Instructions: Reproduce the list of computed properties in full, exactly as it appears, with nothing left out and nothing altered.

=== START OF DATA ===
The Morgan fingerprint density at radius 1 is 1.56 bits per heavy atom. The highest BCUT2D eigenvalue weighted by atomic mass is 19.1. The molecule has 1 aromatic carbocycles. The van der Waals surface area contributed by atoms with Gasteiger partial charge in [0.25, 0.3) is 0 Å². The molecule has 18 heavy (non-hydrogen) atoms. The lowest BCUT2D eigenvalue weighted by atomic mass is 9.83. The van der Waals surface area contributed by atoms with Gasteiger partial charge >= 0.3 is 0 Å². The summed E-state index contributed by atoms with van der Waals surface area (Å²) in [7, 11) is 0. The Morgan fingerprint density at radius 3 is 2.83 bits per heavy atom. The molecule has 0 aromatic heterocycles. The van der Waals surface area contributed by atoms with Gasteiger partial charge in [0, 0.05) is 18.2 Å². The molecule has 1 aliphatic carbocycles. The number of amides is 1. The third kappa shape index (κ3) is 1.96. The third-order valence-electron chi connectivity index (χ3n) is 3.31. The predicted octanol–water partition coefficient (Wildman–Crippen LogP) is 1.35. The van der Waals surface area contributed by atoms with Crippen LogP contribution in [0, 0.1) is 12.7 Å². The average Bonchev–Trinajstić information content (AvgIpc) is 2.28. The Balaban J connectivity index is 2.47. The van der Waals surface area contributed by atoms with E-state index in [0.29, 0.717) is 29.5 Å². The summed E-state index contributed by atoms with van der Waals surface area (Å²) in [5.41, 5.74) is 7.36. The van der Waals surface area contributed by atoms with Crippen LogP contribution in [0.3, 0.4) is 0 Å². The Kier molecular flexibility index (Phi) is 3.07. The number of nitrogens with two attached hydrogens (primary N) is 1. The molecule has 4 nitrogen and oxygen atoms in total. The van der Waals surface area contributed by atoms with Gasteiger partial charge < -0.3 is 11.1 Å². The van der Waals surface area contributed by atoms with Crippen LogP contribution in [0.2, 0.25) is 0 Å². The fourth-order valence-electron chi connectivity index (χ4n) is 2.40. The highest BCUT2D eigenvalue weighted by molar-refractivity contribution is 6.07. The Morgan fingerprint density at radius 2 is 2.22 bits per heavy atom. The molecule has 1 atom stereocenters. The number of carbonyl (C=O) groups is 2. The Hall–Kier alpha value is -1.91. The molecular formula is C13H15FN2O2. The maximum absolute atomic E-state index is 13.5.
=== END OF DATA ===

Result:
The Morgan fingerprint density at radius 1 is 1.56 bits per heavy atom. The highest BCUT2D eigenvalue weighted by atomic mass is 19.1. The molecule has 1 aromatic carbocycles. The van der Waals surface area contributed by atoms with Gasteiger partial charge in [0.25, 0.3) is 0 Å². The molecule has 18 heavy (non-hydrogen) atoms. The lowest BCUT2D eigenvalue weighted by atomic mass is 9.83. The van der Waals surface area contributed by atoms with Gasteiger partial charge >= 0.3 is 0 Å². The summed E-state index contributed by atoms with van der Waals surface area (Å²) in [7, 11) is 0. The Morgan fingerprint density at radius 3 is 2.83 bits per heavy atom. The molecule has 0 aromatic heterocycles. The van der Waals surface area contributed by atoms with Gasteiger partial charge in [0, 0.05) is 18.2 Å². The molecule has 1 aliphatic carbocycles. The number of amides is 1. The third kappa shape index (κ3) is 1.96. The third-order valence-electron chi connectivity index (χ3n) is 3.31. The predicted octanol–water partition coefficient (Wildman–Crippen LogP) is 1.35. The van der Waals surface area contributed by atoms with Crippen LogP contribution in [0, 0.1) is 12.7 Å². The average Bonchev–Trinajstić information content (AvgIpc) is 2.28. The Balaban J connectivity index is 2.47. The van der Waals surface area contributed by atoms with E-state index in [0.29, 0.717) is 29.5 Å². The summed E-state index contributed by atoms with van der Waals surface area (Å²) in [5.41, 5.74) is 7.36. The van der Waals surface area contributed by atoms with Crippen LogP contribution in [0.3, 0.4) is 0 Å². The Kier molecular flexibility index (Phi) is 3.07. The number of nitrogens with two attached hydrogens (primary N) is 1. The molecule has 4 nitrogen and oxygen atoms in total. The van der Waals surface area contributed by atoms with Gasteiger partial charge < -0.3 is 11.1 Å². The van der Waals surface area contributed by atoms with Crippen LogP contribution in [0.2, 0.25) is 0 Å². The fourth-order valence-electron chi connectivity index (χ4n) is 2.40. The highest BCUT2D eigenvalue weighted by molar-refractivity contribution is 6.07. The Morgan fingerprint density at radius 2 is 2.22 bits per heavy atom. The molecule has 1 atom stereocenters. The number of carbonyl (C=O) groups is 2. The Hall–Kier alpha value is -1.91. The molecular formula is C13H15FN2O2. The maximum absolute atomic E-state index is 13.5.